Giving Compass' Take:

• Borderless Charity, Inc. explains how partnerships can increase healthcare access in the United States and around the world. 

• What partnerships offer the greatest opportunities for impact? 

• Find out how funders can accelerate health system improvement

While the U.S. has been ranked first by the World Health Organization (WHO) as the nation with the highest total annual spending per person on health (US$ 8,362), it doesn’t necessarily translate to a timely or easy access to health services. The WHO, in its assessment of 191 countries’ health systems, ranked the U.S. a mere thirty-seventh.

Access to healthcare is such a complex challenge on so many levels. It requires so many resources people-wise, infrastructure-wise, and tool-wise, that the solution simply could not come from any single stakeholder.

When the health professionals work collaboratively with mutual respect and understanding, the timeliness or ease of access to healthcare is considerably made more efficient.

After instituting payment reforms, the public and private sectors need to collaborate to implement outcome-based quality measures, leveraging technology that makes it easier and more efficient for healthcare providers to improve care and for patients to receive care. An example of this is utilizing electronic data systems that pave the way for the timely delivery of medical services.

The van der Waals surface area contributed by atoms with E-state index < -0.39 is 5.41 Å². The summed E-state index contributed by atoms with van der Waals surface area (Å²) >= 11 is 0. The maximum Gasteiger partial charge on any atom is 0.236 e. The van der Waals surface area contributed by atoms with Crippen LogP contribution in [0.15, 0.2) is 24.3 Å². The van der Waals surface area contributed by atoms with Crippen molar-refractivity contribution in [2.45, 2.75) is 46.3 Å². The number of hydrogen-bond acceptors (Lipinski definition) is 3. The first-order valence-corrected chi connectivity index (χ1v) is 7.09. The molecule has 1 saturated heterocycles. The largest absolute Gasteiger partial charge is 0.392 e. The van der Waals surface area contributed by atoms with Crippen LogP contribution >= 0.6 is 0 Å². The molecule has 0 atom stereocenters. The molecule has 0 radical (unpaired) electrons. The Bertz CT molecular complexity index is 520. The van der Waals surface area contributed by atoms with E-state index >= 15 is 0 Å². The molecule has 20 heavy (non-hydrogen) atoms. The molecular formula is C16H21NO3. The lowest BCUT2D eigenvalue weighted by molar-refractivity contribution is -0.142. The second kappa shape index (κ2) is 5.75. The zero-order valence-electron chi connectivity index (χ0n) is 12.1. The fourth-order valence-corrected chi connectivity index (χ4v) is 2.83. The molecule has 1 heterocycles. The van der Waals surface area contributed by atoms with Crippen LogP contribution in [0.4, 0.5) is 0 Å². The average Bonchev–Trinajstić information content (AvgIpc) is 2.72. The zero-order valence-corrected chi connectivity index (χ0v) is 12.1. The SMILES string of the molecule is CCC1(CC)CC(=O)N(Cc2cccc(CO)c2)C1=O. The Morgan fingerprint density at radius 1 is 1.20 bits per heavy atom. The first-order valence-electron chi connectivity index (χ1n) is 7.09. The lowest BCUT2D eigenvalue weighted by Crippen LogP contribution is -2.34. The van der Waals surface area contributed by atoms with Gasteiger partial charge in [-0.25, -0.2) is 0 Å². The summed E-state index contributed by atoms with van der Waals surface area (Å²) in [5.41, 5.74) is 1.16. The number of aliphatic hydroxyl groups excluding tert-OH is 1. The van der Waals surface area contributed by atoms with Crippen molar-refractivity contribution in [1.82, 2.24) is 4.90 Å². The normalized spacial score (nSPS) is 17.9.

Through a team-based culture and the sharing resources and infrastructure, the two competing health systems were able to achieve success in patient outcomes and reduced costs. The paper also provides guidelines on how to go about an inter-professional collaborative framework. It also enumerates the authors’ lessons learned, and challenges to this kind of framework.

Read the full article about collaborative healthcare at Medium.